What can we do with vampires that hasn’t already been done?  It’s easy to ask this question when we’ve all lived through the sparkly-fleshed, soap-opera hairdo’d era of the Twilight series, where beautiful depressed people actually want to become one of undead servants of Satan.  If it means driving cool cars and somehow avoiding decrepitude, well, Old Scratch drives a hard bargain.

But we’re not here to relive that threadbare Twilight era of cinematic vampirism.  My point is, as much as we all love vampires, they’ve been done to undeath. The lore itself has been jabbed in the heart, drowned in holy water, decapitated, sunburnt, buried, and dug up so many times, with all due respect, it’s kind of hard not to see what’s coming. That’s how we ended up in this glittery mess to begin with!

Anyway, what I’m talking about is the new horror comedy from Irish writer-director Chris Baugh, Boys From County Hell, that doesn’t do so much for the types of characters dealing with vampires—which is typically all you have to work with to really mix up a vampire flick—as it does with the actual vampire lore it suggests.

When father/son groundwork contractors—Francie and Eugene Moffat (Nigel O’Neill and Jack Rowan)—are tasked with digging up a piece of farmland for a new roadway that’s home to an ancient mysterious cairn said to be the final resting place of the once undead Abhartach (Robert Nairne) who fed off the blood of humans by simply being in the same room with them, well, the locals get a little nervous about what could possibly go wrong.

Vertigo Releasing

But before ol’ Abhartach can even be stirred by the rumble of a bulldozer, Eugene and his pal William (Fra Fee) are attacked by a boar one night on the way back from the local pub—The Stoker—leading to William’s death on the cairn which results in more plots than a graveyard, getting in the way of a pretty interesting story.  But essentially, William turns into a vampire, emotions take over, Eugene knocks over the cairn, and the undead Abhartach is unleashed to prowl the tiny town of Six Mile Hill, magnetically draining the blood of anyone he strolls past.

And because Baugh’s script boldly insists that Dracula author Bram Stoker was inspired by the Abhartach legend and not the Eastern European lore that history suggests for his famous novel, well, the regular rules for dispatching vampires don’t apply to the Irish variety of the undead.  Of course our humble gang of Irish locals composed of the girlfriend (Louisa Harland), the father (O’Neill), and the husky ride-or-die comic relief pal (Michael Hough), are all tasked with not only how to handle their now fanged friend William, but what kind of tricks it will take to stop Abhartach from turning everyone in town into blood faucets.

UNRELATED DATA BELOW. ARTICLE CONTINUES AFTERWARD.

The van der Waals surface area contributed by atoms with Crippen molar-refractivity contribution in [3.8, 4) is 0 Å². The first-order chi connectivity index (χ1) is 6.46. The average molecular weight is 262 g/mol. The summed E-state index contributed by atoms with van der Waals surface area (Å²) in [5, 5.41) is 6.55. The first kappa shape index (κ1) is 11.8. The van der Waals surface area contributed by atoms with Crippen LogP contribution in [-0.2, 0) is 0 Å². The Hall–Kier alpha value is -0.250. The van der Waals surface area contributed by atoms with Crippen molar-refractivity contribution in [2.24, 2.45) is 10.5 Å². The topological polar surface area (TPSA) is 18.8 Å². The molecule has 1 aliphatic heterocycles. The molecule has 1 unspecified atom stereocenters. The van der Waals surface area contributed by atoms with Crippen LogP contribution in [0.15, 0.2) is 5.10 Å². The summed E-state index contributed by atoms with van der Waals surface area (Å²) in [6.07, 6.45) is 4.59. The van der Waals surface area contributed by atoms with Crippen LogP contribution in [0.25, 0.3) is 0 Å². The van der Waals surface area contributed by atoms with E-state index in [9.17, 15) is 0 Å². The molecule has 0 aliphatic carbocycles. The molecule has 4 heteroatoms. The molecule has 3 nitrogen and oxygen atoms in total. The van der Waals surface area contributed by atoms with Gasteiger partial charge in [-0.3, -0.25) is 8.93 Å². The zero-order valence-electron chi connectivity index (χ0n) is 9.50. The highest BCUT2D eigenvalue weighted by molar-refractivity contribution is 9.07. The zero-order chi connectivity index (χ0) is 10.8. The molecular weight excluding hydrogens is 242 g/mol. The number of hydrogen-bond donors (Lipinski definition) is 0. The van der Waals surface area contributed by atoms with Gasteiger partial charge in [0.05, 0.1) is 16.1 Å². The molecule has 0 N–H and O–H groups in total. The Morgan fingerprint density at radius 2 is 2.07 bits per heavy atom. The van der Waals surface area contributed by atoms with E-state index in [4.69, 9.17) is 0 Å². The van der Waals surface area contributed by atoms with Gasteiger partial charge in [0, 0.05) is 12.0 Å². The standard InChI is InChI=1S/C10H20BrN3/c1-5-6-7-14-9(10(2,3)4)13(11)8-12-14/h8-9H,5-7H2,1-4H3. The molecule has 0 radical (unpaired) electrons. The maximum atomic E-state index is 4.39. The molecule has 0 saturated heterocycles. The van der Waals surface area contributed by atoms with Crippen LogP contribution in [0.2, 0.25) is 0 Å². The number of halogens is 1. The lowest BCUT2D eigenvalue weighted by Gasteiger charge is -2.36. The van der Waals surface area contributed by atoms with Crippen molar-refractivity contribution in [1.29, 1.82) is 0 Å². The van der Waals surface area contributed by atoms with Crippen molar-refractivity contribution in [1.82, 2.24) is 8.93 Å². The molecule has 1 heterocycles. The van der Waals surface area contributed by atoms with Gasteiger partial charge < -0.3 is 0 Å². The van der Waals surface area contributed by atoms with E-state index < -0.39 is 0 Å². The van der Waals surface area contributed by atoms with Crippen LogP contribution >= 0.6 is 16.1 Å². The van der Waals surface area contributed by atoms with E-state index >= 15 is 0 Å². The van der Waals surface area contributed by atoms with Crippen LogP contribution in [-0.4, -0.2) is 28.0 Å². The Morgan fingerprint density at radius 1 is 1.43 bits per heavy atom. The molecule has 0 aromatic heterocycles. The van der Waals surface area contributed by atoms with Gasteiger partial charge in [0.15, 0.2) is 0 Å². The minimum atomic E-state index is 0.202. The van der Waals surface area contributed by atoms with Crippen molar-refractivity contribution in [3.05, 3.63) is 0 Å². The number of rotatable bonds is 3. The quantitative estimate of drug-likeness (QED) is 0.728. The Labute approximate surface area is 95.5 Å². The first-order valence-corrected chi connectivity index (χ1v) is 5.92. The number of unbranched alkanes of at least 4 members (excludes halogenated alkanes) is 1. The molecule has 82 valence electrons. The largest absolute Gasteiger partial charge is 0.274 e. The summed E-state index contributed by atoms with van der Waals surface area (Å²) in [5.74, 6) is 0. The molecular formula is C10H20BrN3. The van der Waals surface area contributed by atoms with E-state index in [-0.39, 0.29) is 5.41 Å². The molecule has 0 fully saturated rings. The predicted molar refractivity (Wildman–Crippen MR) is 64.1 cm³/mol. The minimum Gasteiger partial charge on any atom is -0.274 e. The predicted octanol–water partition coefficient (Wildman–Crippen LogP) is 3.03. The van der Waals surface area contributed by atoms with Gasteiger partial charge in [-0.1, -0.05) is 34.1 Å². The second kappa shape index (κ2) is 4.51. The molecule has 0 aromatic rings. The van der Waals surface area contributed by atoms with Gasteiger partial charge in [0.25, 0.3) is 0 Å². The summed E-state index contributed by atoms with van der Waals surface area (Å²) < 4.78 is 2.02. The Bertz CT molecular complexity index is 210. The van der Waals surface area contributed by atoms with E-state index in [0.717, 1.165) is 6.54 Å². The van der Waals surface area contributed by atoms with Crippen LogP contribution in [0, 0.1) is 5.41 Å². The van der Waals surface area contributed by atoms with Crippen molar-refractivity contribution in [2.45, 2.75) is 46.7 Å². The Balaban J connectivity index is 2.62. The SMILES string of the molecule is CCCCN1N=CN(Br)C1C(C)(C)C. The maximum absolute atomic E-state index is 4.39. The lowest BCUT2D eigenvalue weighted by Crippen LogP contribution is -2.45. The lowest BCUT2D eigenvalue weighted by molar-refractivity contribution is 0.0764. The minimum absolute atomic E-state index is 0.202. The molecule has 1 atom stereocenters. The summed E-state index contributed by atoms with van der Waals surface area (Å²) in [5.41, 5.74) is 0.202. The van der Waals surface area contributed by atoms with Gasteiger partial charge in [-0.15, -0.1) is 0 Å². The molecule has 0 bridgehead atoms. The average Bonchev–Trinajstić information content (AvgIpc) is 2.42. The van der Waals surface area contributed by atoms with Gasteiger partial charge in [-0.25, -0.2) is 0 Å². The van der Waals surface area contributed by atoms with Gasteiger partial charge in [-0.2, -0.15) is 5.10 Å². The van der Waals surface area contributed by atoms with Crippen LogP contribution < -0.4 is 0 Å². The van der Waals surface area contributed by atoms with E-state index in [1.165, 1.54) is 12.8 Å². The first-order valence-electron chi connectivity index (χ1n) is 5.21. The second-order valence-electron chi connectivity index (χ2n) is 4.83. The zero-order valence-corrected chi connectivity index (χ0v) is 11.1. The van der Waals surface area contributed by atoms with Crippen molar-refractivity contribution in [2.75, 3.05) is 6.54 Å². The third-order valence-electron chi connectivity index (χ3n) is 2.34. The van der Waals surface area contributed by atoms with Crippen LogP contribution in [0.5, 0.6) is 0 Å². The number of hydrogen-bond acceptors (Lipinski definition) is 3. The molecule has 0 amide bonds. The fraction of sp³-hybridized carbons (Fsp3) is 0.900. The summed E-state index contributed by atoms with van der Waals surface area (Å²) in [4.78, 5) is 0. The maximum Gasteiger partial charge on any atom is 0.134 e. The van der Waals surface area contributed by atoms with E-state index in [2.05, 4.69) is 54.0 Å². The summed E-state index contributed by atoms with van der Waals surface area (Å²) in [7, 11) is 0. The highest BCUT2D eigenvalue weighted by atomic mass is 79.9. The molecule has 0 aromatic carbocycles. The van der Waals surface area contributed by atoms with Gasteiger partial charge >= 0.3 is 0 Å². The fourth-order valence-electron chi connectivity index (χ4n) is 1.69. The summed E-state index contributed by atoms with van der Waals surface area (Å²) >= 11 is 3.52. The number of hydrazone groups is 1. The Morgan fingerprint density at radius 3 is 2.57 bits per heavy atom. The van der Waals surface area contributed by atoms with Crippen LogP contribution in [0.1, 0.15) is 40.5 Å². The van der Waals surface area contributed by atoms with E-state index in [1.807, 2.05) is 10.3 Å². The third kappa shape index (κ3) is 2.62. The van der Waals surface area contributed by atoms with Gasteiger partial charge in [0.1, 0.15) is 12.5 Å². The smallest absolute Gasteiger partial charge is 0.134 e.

This movie’s backstory ultimately winds up being more interesting than the movie itself, but the trouble is that we don’t get much backstory. What we do know is fascinating enough to be its own movie, if not at the very least a more interesting prologue than the one we got which ends up being repeated later in the film.  Baugh also runs into trouble by engorging this story with so much plot that becomes almost too much to relegate.  The “what are we gonna do about William” plot and all the backstory that goes with it seems to run parallel with the “what are we gonna do about Abhartach” plot, but then the William plot seems to be the focus and then I kind of forgot about the Abhartach plot that I found more interesting in the first place. Then the William plot stops short and I’m still not sure if it was resolved entirely. At any rate, there were characters I cared about that left me wondering what happened to them. The Abhartach plot is eventually resolved but it’s not quite as exciting or gory as the violence implies, so if gore is your kink, then you’ll want to manage your expectations.

Vertigo Releasing

It comes as no surprise that this movie was developed from a short film, and the feature-length version would have benefitted from one more script pass to flesh out the emotional arc of the William plot and the mechanics of the lore behind the Abhartach plot.  One or the other of these seems like it was tacked on to the original short and each feel like they could have been their own individual movies.  It wasn’t a bad idea to combine them, but the pacing becomes a problem.

Great performances in heavy Irish brogue might have you turning on the subtitles, but I find movies with this much plot need to be read anyway. And while the words “horror comedy” can often induce eye-rolling to the point of severe injury, up to and including blindness, fret not.  Baugh’s script takes on more of a humorous spirit than the incessant filthy-minded wise-cracking wit, playing the funny stuff more dry and naturally.  Baugh even seems to go out of his way to set up a blatant homage to An American Werewolf in London only to acknowledge it and then put a proverbial silver bullet into it to make sure we’re all clear that that’s NOT what we’re dealing with.

Light on the gore, mild on the creep, Boys From County Hell suffers from lack of the sensational, but I tend to be a tough crowd, so if disturbing and gooey is your bag you won’t find much of it here.  The message isn’t really so much about vampires and how they work as it is about relationships, but I’m not sure what it tries to say different from the obvious, being: make the most with the people you love while they’re here (lest they become the lurching, bloodthirsty undead, then all bets are off).

Boys From County Hell is in UK and Irish cinemas August 6. 

 

By Lucas Hardwick

Located in southern Indiana in the United States, I enjoy seeking out weird and obscure films. During the 2020 COVID-19 quarantine, I discovered a passion for writing about movies.

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